3 U.S. Swimmers Win at Janet Evans Event
13 June 2004
Lenny Krayzelburg, Natalie Coughlin and Amanda Beard won their races as Americans dominated on the final day of the Janet Evans Invitational on Sunday night.
The four-day meet was a tuneup for next month's U.S. Olympic trials to be held in the same above-ground pool built on a parking lot along the Long Beach shoreline.
Jenny Thompson, who will try to make her fourth Olympic team at age 31, was third in the 100 butterfly.
Krayzelburg won the 100-meter backstroke in 55.28 seconds — well off his nearly 5-year-old world record.
"I wanted to go a little faster," said Krayzelburg, the defending Olympic champion. "It's a good statement race. The last couple of races I was starting to tighten up a bit. This time I felt pretty comfortable, maybe because we're starting to come down in intensity."
Randall Bal, expected to challenge Krayzelburg at the trials, was second in 55.61. His arm hit the lane line coming down the stretch, something that happens frequently.
"If you hit it, you have to keep chugging along. They're brutal when you hit them. You feel it," he said.
Jeff Rouse, the 1996 Olympic champion attempting a comeback at 34, was seventh in the eight-man field.
Coughlin earned her third victory of the meet, taking the 100 backstroke in 1:00.80. She also swept the 100 and 200 freestyles.
"I was hoping to be slightly faster," she said. "I'm not too worried. I'm just going to rest up and get ready for trials. I was surprised at how good my freestyles felt. I've been working on technical aspects of the stroke and they really came together better than I thought they would."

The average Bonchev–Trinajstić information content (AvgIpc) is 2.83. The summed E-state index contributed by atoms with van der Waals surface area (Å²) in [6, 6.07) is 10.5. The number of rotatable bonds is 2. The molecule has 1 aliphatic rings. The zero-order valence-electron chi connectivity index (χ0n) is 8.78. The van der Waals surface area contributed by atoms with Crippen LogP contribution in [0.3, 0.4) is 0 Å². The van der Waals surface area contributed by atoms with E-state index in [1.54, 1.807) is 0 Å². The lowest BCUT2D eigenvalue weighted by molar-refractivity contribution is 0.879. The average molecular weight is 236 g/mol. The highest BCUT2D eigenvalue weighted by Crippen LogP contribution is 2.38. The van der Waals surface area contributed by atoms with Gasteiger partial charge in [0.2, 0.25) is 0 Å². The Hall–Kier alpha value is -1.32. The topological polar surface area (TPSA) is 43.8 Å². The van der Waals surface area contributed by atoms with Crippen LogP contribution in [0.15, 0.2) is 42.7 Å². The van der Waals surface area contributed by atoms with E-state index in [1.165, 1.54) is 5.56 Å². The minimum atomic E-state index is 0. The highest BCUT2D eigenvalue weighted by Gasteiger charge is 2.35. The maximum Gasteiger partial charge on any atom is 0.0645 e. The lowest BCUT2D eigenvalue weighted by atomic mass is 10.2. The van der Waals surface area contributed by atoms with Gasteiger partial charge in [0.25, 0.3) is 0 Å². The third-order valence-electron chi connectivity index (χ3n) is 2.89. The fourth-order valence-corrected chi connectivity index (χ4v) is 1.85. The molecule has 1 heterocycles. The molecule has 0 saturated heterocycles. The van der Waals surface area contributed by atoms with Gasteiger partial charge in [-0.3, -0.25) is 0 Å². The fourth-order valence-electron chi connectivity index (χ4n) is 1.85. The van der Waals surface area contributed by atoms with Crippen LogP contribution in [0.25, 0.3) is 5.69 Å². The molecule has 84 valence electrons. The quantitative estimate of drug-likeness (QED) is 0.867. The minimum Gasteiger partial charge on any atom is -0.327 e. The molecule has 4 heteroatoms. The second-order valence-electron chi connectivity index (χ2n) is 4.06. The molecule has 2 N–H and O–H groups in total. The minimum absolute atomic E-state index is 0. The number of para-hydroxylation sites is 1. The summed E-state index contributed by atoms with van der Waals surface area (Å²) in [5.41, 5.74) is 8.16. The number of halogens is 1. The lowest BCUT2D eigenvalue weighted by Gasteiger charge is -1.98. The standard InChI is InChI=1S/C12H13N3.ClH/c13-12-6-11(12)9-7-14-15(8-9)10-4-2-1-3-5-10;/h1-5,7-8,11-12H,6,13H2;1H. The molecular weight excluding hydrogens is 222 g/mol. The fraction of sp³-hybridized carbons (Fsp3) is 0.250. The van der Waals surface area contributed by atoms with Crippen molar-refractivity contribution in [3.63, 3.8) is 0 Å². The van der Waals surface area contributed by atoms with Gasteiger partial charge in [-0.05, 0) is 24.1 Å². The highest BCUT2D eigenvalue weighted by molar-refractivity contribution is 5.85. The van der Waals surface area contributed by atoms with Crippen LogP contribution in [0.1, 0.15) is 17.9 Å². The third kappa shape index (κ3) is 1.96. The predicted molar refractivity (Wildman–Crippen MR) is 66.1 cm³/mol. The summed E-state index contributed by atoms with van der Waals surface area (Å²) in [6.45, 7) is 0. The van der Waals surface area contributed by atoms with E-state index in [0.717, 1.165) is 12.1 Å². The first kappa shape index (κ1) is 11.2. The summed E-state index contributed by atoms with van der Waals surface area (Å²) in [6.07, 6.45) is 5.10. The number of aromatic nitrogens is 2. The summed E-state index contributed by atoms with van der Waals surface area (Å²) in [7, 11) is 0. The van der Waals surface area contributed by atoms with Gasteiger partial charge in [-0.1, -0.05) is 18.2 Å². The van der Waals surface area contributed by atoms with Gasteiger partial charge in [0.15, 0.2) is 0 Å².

Australian Ian Thorpe swam the backstroke leg of the 400 medley relay after the Aussies were short a swimmer. Thorpe, who won the 200 and 400 freestyles and was second in the 100 free, completed his 100 meters in 56.13 and touched ahead of Auburn backstroker Bryce Hunt. But the Aussies finished second to Auburn's team.
Thorpe rarely swims backstroke and he didn't show any enthusiasm for adding it to his repertoire. "It's not doing it for me at the moment," he said.
Beard, the darling of the 1996 Olympics, won the 200 individual medley in 2:15.22.
"It was exhausting, it was tough," she said. "I'm happy with the effort I put in, but not really happy with my time. Every win builds your confidence up, but doesn't mean you're going to make the Olympic team."
Beard has been romantically linked in the Australian media with Thorpe. She was part of a group of American swimmers who visited Las Vegas last month when Thorpe and his teammates were there after high-altitude training in Arizona.
But she denied a romance with her fellow Olympic gold medalist. Thorpe on Saturday brushed off rumors of a quickie Vegas wedding with Beard.
"I've ruled out boys for the summer," she said.
Australian Petria Thomas was the only foreign winner Sunday, taking the 100 butterfly in 58.56 against a strong field, some of whom are likely to be in the Athens Olympics. Martina Moravcova of Slovakia was second in 58.75 and Thompson was third in 59.21. They were the only women to swim under one minute.
"I wanted to go faster," Thompson said. "It was a great opportunity to race Petria and Martina. I'm on track to start resting now and be ready for trials. I am on course to go faster than I ever have."
Misty Hyman was disqualified for staying underwater too long after the start. Hyman used to stay under for the first 30 meters before her technique was outlawed in 1998.
"I did that on purpose, for old times' sake," she said, laughing. "I would've gotten beat either way."
Ed Moses, a 2000 Olympian, was fourth in the 100 breaststroke.
Kalyn Keller won the 1,500 freestyle in a meet record 16:19.34, and Erik Vendt won the men's mile in 15:11.19.
Eric Shanteau won the 200 individual medley in a meet record 2:02.44; Michael Cavic won the 100 butterfly in 53.95; Tara Kirk completed a sweep of the breaststroke events by winning the 200 in 1:08.50; and Mark Gangloff won the 100 breaststroke in a meet record 1:02.34.